Like many chronic conditions, there’s a mental health element to tinnitus. It isn’t just a matter of coping with the symptoms. It’s finding the inner strength and resilience to do it regularly without knowing whether they will ever recede for good. Unfortunately, for some, tinnitus can cause depression.
Chronic tinnitus has been connected to a higher rate of suicide, particularly among women, according to a study published in the Journal of American Medical Association and carried out by Stockholm Public Health Cohort (SPHC).
Suicide And Tinnitus, What’s The Link?
In order to establish any kind of link between suicide and tinnitus, researchers at the SPHC surveyed about 70,000 individuals (large sample sizes are needed to produce dependable, scientific final results).
Here are some of the results:
- 22.5% of the participants reported experiencing tinnitus.
- Suicide attempts happened with 9% of women with severe tinnitus.
- 5.5% of men with profound tinnitus had suicide attempts.
- Just 2.1% of participants reported that their tinnitus had been diagnosed by a hearing professional.
The differences in suicide rates between women and men are clear, leading the experts to call out the heightened dangers for women. And most people with tinnitus symptoms, according to this research, don’t get their tinnitus diagnosed by a hearing professional. Not only are there therapies for tinnitus, lots of individuals experience relief by using hearing aids.
Are These Findings Universal?
Before any broad generalizations can be determined, this study needs to be replicated in different parts of the world with different variables and population sizes. That being said, we shouldn’t disregard the concern in the meantime.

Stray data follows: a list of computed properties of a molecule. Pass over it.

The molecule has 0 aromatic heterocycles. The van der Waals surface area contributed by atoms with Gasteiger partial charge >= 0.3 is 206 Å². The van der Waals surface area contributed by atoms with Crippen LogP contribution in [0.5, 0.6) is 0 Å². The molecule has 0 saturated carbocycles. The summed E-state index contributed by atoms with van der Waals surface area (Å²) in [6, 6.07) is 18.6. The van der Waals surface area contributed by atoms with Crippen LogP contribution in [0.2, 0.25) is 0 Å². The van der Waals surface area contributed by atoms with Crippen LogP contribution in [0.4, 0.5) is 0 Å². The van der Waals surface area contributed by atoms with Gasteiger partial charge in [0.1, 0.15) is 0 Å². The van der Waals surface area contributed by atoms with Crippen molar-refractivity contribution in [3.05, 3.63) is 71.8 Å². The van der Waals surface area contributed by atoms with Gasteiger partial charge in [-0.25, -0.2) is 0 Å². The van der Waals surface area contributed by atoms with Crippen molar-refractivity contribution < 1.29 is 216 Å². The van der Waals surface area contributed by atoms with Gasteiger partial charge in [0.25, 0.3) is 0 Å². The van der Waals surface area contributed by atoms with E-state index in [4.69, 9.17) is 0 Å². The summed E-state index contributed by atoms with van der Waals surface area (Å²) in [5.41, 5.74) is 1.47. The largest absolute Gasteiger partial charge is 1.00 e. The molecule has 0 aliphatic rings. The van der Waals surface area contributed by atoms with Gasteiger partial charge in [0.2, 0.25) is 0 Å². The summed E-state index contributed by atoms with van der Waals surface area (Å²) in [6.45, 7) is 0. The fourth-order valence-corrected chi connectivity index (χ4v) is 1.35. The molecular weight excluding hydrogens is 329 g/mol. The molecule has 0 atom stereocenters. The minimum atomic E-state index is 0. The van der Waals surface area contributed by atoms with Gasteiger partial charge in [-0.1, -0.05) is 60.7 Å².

What Does This Research Suggest?
While this research suggests an increased risk of suicide for women with severe tinnitus, the study did not draw definitive conclusions as to why women were at greater risk of suicide than men. There are a variety of possible explanations, of course, but there’s nothing inherent in the data that points towards any of those arguments as more or less likely.
Here are some things to pay attention to:
Not All Tinnitus is “Severe”
First off, the vast majority of those who have noticed tinnitus don’t have “severe” tinnitus. Moderate instances also have their own challenges, of course. But the statistical connection between suicide and women with tinnitus was most evident (and, thus, denotes the greatest risk) with those who described their tinnitus as severe.
Low Numbers of Respondents Were Diagnosed
Perhaps the next most startling conclusion in this study is that relatively few people were officially diagnosed with tinnitus, even though they displayed moderate to severe symptoms.
This is, possibly, the most important area of opportunity and one of the best ways to reduce suicide or other health concerns at the same time. Here are a few of the numerous benefits that can come from tinnitus treatment:
- Tinnitus symptoms can be more effectively managed with treatment.
- Tinnitus is frequently a sign of hearing loss, which can (and should) be treated.
- Depression is often improved with tinnitus treatment.
Tinnitus is Linked to Hearing Loss
It’s estimated that 90 percent of individuals with tinnitus have hearing impairment, and studies indicate that hearing aids help manage the symptoms of tinnitus. Some hearing aids, in fact, actually have features that address the symptoms of tinnitus. Make an appointment to learn if hearing aids might help you.